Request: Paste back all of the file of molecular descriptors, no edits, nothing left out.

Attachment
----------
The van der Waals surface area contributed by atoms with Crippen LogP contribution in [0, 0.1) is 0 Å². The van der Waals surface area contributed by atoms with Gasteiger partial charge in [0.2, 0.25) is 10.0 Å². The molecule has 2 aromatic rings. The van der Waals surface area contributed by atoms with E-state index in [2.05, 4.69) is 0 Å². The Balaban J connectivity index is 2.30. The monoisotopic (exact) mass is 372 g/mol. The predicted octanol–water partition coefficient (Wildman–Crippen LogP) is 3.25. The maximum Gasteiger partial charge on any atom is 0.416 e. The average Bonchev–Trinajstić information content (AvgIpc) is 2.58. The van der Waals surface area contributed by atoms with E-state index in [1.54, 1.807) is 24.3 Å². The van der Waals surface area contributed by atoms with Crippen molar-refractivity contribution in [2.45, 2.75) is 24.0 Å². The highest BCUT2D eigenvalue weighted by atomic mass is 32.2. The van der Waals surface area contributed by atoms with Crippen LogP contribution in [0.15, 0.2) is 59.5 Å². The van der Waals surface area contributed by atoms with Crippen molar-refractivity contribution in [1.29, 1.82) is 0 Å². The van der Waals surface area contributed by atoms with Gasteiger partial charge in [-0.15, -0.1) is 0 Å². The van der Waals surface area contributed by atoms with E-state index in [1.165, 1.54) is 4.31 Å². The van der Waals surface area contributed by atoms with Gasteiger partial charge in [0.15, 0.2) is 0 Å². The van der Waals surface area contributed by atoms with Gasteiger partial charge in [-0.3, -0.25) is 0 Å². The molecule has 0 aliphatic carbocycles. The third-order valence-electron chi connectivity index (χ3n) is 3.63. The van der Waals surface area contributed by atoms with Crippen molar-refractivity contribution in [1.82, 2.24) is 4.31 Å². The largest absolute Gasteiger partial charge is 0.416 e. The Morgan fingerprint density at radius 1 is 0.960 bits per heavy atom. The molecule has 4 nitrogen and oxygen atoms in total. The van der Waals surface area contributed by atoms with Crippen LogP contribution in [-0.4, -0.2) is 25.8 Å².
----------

The van der Waals surface area contributed by atoms with Crippen LogP contribution in [0, 0.1) is 0 Å². The van der Waals surface area contributed by atoms with Gasteiger partial charge in [0.2, 0.25) is 10.0 Å². The molecule has 2 aromatic rings. The van der Waals surface area contributed by atoms with E-state index in [2.05, 4.69) is 0 Å². The Balaban J connectivity index is 2.30. The monoisotopic (exact) mass is 372 g/mol. The predicted octanol–water partition coefficient (Wildman–Crippen LogP) is 3.25. The maximum Gasteiger partial charge on any atom is 0.416 e. The average Bonchev–Trinajstić information content (AvgIpc) is 2.58. The van der Waals surface area contributed by atoms with E-state index in [1.54, 1.807) is 24.3 Å². The van der Waals surface area contributed by atoms with Crippen molar-refractivity contribution in [2.45, 2.75) is 24.0 Å². The highest BCUT2D eigenvalue weighted by atomic mass is 32.2. The van der Waals surface area contributed by atoms with Crippen LogP contribution in [0.15, 0.2) is 59.5 Å². The van der Waals surface area contributed by atoms with Crippen molar-refractivity contribution in [1.29, 1.82) is 0 Å². The van der Waals surface area contributed by atoms with Gasteiger partial charge in [-0.15, -0.1) is 0 Å². The van der Waals surface area contributed by atoms with E-state index in [1.165, 1.54) is 4.31 Å². The van der Waals surface area contributed by atoms with Gasteiger partial charge in [0.15, 0.2) is 0 Å². The van der Waals surface area contributed by atoms with Gasteiger partial charge in [-0.3, -0.25) is 0 Å². The molecule has 0 aliphatic carbocycles. The third-order valence-electron chi connectivity index (χ3n) is 3.63. The van der Waals surface area contributed by atoms with Crippen molar-refractivity contribution in [1.82, 2.24) is 4.31 Å². The largest absolute Gasteiger partial charge is 0.416 e. The Morgan fingerprint density at radius 1 is 0.960 bits per heavy atom. The molecule has 4 nitrogen and oxygen atoms in total. The van der Waals surface area contributed by atoms with Crippen LogP contribution in [-0.4, -0.2) is 25.8 Å².